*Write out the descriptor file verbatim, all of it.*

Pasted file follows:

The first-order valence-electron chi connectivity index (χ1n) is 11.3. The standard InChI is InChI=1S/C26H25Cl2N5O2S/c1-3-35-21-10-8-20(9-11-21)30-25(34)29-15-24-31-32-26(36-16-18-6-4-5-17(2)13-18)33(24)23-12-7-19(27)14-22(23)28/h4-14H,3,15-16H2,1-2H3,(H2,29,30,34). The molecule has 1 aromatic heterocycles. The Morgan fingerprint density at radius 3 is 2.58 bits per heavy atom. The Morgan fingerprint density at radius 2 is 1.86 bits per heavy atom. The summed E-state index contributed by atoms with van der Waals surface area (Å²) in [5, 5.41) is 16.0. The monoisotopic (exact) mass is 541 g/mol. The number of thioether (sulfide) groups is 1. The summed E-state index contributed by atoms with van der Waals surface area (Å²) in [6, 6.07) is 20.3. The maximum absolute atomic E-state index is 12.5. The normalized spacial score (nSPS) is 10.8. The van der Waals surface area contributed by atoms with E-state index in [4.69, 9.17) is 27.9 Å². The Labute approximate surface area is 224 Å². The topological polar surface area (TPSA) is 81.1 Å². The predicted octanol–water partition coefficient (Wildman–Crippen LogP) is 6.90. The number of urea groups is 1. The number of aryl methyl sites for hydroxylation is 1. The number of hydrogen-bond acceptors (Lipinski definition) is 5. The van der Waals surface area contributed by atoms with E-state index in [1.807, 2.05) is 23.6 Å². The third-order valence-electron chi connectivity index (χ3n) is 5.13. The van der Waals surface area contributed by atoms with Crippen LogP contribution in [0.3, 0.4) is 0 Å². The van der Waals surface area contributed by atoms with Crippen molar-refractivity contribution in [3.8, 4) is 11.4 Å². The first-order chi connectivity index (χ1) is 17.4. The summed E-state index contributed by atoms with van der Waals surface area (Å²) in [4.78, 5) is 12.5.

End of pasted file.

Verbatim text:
The first-order valence-electron chi connectivity index (χ1n) is 11.3. The standard InChI is InChI=1S/C26H25Cl2N5O2S/c1-3-35-21-10-8-20(9-11-21)30-25(34)29-15-24-31-32-26(36-16-18-6-4-5-17(2)13-18)33(24)23-12-7-19(27)14-22(23)28/h4-14H,3,15-16H2,1-2H3,(H2,29,30,34). The molecule has 1 aromatic heterocycles. The Morgan fingerprint density at radius 3 is 2.58 bits per heavy atom. The Morgan fingerprint density at radius 2 is 1.86 bits per heavy atom. The summed E-state index contributed by atoms with van der Waals surface area (Å²) in [5, 5.41) is 16.0. The monoisotopic (exact) mass is 541 g/mol. The number of thioether (sulfide) groups is 1. The summed E-state index contributed by atoms with van der Waals surface area (Å²) in [6, 6.07) is 20.3. The maximum absolute atomic E-state index is 12.5. The normalized spacial score (nSPS) is 10.8. The van der Waals surface area contributed by atoms with E-state index in [4.69, 9.17) is 27.9 Å². The Labute approximate surface area is 224 Å². The topological polar surface area (TPSA) is 81.1 Å². The predicted octanol–water partition coefficient (Wildman–Crippen LogP) is 6.90. The number of urea groups is 1. The number of aryl methyl sites for hydroxylation is 1. The number of hydrogen-bond acceptors (Lipinski definition) is 5. The van der Waals surface area contributed by atoms with E-state index in [1.807, 2.05) is 23.6 Å². The third-order valence-electron chi connectivity index (χ3n) is 5.13. The van der Waals surface area contributed by atoms with Crippen LogP contribution in [0.3, 0.4) is 0 Å². The van der Waals surface area contributed by atoms with Crippen molar-refractivity contribution in [3.8, 4) is 11.4 Å². The first-order chi connectivity index (χ1) is 17.4. The summed E-state index contributed by atoms with van der Waals surface area (Å²) in [4.78, 5) is 12.5.